And in 10 years when the price of the media drops to the point of affordability, 5 terabytes will still be too small to back up your hard drive without using a hundred of them.... :-)

Wireless power? (0)

Anonymous Coward | more than 5 years ago | (#23204202)

Cue jokes about batteries in 3...2...1...

Re:Wireless power? (1)

NeverVotedBush (1041088) | more than 6 years ago | (#23204564)

In Soviet Russia, I, for one, welcome our batteryless, microwave-beaming, imagine a beowulf cluster of them, overlords?

Re:Wireless power? (1)

genericpoweruser (1223032) | more than 6 years ago | (#23205196)

Uhm no. You must be new here.

That's great, (0, Redundant)

desierto (568467) | more than 6 years ago | (#23204216)

but where will I put the meter? J.P.M.

Slight Problem? (2, Funny)

Plekto (1018050) | more than 6 years ago | (#23204266)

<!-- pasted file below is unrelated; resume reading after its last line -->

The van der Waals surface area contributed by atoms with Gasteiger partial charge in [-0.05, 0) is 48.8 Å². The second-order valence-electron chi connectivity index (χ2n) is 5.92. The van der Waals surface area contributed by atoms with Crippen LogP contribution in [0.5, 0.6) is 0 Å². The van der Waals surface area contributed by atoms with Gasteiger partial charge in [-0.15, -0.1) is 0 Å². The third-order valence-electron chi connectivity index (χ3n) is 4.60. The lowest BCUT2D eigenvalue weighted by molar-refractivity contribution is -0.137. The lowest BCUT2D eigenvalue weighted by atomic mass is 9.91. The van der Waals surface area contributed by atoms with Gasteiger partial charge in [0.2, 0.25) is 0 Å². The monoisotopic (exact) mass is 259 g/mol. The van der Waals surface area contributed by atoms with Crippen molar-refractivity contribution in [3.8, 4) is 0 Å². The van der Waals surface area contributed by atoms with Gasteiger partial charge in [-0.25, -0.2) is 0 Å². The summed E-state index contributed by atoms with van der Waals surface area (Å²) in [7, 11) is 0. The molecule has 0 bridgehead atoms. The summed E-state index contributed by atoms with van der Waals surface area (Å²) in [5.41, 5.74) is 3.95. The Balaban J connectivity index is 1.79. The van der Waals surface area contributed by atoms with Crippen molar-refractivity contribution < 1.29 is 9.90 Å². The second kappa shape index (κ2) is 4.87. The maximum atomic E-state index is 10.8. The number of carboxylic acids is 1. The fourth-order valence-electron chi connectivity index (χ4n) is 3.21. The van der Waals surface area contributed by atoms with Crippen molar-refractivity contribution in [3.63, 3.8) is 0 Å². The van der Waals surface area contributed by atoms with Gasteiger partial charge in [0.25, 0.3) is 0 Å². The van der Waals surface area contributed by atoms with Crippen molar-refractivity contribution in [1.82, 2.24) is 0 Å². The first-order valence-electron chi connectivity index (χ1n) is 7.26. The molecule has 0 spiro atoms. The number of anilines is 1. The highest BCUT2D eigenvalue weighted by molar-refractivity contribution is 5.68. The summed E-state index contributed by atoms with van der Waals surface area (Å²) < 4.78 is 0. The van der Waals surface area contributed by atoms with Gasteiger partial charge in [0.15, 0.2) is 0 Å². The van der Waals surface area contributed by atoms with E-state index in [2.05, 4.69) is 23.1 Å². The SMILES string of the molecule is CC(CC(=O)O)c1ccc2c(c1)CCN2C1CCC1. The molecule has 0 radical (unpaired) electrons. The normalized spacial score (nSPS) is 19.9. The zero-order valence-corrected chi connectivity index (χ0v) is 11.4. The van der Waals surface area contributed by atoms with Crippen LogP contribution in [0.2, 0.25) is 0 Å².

Current proposed methods for space-based power transmission mean you need a several mile wide area to collect the energy. OTOH, it would be fairly safe. Like a day at the beach. You might get a sunburn but not much else unless you lived right in the path of the beam. And any hard surface, glass, or sunblock would negate almost all of it. But you need a really large area.

The downside of this, obviously, is that if the beam is made twenty times smaller, you would only need a half mile array of collectors, but anything caught underneath it would be fried in a few minutes. (do the math - 20x smaller is several orders of magnitude more powerful - like using a magnifying glass pointed at the sun at half an inch diameter versus a small dot)

Let's hope the aim never gets off.

It's Okay... (0)

Anonymous Coward | more than 6 years ago | (#23204626)

just network [slashdot.org] the computers that control it!

Re:Slight Problem? (1)

Bobb9000 (796960) | more than 6 years ago | (#23204914)

Just because the article says "microwave" doesn't mean they'd use the same frequency as a microwave oven. There are many frequency ranges within the microwave spectrum that don't interact strongly with water. Even setting aside safety concerns, it would be idiotic to use a frequency that couples with water because if you did, every passing cloud would absorb a lot of your energy.